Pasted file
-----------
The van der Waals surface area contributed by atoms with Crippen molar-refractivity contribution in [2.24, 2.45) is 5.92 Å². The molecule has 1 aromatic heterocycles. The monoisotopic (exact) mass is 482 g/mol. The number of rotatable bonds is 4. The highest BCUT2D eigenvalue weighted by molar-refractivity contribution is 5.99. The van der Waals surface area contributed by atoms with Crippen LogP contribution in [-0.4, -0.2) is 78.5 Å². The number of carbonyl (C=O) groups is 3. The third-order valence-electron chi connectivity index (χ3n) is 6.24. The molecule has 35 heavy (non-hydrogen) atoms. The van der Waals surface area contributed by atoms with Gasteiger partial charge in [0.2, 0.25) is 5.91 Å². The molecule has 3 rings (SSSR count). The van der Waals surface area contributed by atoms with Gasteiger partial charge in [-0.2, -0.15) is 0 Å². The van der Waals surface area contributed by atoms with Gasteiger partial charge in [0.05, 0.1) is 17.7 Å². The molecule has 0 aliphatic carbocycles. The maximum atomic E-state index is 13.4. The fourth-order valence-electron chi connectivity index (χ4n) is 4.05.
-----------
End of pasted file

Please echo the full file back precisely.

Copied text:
The van der Waals surface area contributed by atoms with Crippen molar-refractivity contribution in [2.24, 2.45) is 5.92 Å². The molecule has 1 aromatic heterocycles. The monoisotopic (exact) mass is 482 g/mol. The number of rotatable bonds is 4. The highest BCUT2D eigenvalue weighted by molar-refractivity contribution is 5.99. The van der Waals surface area contributed by atoms with Crippen LogP contribution in [-0.4, -0.2) is 78.5 Å². The number of carbonyl (C=O) groups is 3. The third-order valence-electron chi connectivity index (χ3n) is 6.24. The molecule has 35 heavy (non-hydrogen) atoms. The van der Waals surface area contributed by atoms with Gasteiger partial charge in [0.2, 0.25) is 5.91 Å². The molecule has 3 rings (SSSR count). The van der Waals surface area contributed by atoms with Gasteiger partial charge in [-0.2, -0.15) is 0 Å². The van der Waals surface area contributed by atoms with Gasteiger partial charge in [0.05, 0.1) is 17.7 Å². The molecule has 0 aliphatic carbocycles. The maximum atomic E-state index is 13.4. The fourth-order valence-electron chi connectivity index (χ4n) is 4.05.